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FDA Opposes Doctors’ Request to Ease Access to Abortion Pill

June 11, 2020, 4:12 PM

The U.S. Food and Drug Administration shouldn’t be blocked from requiring that a drug used to induce abortions must be dispensed in person at a hospital, clinic, or doctor’s office, the agency told a federal court in Maryland.

The in-person dispensing requirement addresses serious health risks associated with mifepristone, one of a two-drug regimen used in medication abortions, the agency said in a brief Wednesday. FDA urged the U.S. District Court for the District of Maryland to deny a motion for a preliminary injunction that would require it to allow women to receive the drug through the mail.

The American College of Obstetricians and Gynecologists and other women’s health-care providers sued FDA in late May, arguing the restriction is unnecessary and increases health risks for patients during the Covid-19 pandemic.

The provider groups lacked standing to bring the lawsuit because their claims are speculative, FDA said. There is no proof patients might contract Covid-19 by leaving their homes to pick up mifepristone at a health-care facility, it said.

Additionally, providers who prescribe mifepristone may not assert their patients’ alleged due process and equal protection rights to access the drug by mail because they lack the type of “close relationship” with their patients that would confer standing on them, FDA said.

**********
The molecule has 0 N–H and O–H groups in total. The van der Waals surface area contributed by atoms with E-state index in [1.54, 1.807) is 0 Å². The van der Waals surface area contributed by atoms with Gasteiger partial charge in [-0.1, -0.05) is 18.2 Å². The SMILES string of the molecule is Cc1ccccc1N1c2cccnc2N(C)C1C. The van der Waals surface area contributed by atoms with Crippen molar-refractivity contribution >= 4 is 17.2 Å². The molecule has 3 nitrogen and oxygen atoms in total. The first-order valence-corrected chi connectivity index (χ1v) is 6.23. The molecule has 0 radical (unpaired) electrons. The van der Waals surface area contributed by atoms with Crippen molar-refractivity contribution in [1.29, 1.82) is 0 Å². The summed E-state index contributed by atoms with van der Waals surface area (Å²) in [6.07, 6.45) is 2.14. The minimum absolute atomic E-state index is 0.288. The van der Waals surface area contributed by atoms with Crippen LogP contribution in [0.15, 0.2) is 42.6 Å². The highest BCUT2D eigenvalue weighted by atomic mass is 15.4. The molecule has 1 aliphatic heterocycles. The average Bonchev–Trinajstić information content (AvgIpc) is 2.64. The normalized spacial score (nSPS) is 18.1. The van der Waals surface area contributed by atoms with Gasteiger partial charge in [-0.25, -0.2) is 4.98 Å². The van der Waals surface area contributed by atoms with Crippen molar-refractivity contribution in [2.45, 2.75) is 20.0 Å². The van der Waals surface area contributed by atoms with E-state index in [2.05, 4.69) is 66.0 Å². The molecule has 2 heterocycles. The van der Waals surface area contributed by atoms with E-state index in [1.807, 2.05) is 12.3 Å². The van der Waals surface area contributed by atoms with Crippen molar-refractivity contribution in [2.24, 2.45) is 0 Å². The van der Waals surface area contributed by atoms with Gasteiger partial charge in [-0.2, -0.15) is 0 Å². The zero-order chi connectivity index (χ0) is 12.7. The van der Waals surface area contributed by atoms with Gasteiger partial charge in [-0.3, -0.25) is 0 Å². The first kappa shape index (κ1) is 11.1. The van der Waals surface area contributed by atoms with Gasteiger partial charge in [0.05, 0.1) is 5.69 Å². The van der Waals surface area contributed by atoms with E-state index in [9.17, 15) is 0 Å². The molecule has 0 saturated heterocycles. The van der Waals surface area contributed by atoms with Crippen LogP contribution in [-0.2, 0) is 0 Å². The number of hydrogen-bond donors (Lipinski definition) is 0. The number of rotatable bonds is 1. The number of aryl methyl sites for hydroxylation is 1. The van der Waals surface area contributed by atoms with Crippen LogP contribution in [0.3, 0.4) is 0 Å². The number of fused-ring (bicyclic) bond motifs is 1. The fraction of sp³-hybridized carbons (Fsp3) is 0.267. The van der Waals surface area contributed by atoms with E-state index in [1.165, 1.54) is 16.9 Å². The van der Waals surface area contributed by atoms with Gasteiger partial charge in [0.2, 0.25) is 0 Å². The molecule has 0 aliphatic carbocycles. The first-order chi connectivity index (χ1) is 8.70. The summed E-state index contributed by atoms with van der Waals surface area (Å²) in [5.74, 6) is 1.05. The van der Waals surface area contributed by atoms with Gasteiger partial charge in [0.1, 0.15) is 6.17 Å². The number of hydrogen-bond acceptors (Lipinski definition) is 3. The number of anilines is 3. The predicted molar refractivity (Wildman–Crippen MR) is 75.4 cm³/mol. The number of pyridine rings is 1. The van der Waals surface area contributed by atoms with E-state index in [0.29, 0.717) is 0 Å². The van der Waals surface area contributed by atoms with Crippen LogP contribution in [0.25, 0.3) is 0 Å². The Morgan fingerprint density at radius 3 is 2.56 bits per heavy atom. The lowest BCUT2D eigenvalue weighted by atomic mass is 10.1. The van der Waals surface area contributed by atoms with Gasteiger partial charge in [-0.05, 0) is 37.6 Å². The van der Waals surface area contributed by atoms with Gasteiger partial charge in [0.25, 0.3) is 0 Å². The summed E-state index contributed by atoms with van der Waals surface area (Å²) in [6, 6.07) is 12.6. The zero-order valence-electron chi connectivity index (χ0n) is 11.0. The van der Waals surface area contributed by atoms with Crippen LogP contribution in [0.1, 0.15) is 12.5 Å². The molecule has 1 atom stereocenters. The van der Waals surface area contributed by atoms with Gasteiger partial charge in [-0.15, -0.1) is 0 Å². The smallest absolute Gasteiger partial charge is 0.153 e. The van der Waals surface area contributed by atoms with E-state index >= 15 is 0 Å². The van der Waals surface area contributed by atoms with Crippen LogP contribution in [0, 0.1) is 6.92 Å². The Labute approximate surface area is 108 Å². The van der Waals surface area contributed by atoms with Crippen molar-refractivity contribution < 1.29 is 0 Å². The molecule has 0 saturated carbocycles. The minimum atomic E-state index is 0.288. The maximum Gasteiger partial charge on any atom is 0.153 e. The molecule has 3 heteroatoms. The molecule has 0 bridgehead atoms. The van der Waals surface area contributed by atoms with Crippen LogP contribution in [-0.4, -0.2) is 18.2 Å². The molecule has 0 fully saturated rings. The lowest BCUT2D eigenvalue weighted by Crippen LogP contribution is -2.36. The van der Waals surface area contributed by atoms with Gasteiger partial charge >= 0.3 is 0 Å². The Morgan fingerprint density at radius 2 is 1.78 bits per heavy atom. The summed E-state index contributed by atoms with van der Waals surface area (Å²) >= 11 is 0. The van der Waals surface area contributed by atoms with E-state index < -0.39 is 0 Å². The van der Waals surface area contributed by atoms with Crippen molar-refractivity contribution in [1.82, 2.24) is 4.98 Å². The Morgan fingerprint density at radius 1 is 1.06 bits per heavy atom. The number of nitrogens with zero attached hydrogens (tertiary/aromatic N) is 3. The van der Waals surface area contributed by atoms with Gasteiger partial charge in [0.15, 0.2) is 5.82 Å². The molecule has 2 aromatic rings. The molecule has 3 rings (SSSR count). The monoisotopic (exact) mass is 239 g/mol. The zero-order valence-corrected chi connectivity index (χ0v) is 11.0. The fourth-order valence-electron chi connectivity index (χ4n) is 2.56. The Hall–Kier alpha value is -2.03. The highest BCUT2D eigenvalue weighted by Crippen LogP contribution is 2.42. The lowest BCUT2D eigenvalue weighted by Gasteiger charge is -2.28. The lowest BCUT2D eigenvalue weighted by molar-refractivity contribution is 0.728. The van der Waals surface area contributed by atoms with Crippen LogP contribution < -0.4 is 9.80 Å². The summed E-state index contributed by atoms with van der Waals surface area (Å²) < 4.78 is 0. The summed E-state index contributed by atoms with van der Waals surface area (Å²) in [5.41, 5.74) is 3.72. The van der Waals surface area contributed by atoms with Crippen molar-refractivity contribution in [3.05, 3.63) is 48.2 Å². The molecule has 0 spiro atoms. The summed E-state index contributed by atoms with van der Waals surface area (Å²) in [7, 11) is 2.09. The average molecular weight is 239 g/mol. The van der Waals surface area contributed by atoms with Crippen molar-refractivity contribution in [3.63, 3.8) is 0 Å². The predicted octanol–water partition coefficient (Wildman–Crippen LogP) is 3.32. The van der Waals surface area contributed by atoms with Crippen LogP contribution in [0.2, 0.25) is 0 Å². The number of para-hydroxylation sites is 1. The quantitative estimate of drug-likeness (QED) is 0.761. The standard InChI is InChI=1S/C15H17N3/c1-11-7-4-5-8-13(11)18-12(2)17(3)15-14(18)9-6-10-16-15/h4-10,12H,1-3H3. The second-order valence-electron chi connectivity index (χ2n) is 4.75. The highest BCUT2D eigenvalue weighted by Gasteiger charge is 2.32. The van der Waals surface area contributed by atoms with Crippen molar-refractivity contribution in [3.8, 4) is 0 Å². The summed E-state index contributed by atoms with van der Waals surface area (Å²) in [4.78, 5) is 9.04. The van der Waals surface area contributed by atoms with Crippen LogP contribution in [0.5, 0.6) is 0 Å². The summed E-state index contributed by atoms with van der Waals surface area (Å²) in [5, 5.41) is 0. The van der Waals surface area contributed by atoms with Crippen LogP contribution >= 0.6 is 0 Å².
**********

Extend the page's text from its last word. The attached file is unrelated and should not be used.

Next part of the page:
The providers’ due process claim isn’t likely to succeed on the merits, because patients have no due process right to use mifepristone to induce an abortion, FDA added. The providers also likely won’t be able to show the requirement “poses a substantial obstacle to a large fraction of women seeking an abortion,” since the drug can be used only in the earliest stage of pregnancy and isn’t appropriate for many women, it said.

The equal protection claim likely will fail as well, because the requirement is reasonably related to protecting patients’ health and safety, FDA said.

ACOG, in a brief also filed Wednesday, opposed 10 states’ request to be allowed to join FDA in defending the suit. The states want to defend laws imposing their own restrictions on the use of mifepristone, ACOG said. Those laws aren’t at issue in this case, it said.

The U.S. Department of Justice represents FDA. Arnold & Porter Kaye Scholer LLP and the American Civil Liberties Union Foundation represent ACOG and the providers.

For additional legal resources, visit Bloomberg Law In Focus: Coronavirus (Bloomberg Law Subscription).

The case is Am. Coll. of Obstetricians & Gynecologists v. U.S. Food & Drug Admin., D. Md., No. 20-cv-1320, brief filed 6/10/20.

To contact the reporter on this story: Mary Anne Pazanowski in Washington at mpazanowski@bloomberglaw.com

To contact the editors responsible for this story: Rob Tricchinelli at rtricchinelli@bloomberglaw.com; Patrick L. Gregory at pgregory@bloomberglaw.com

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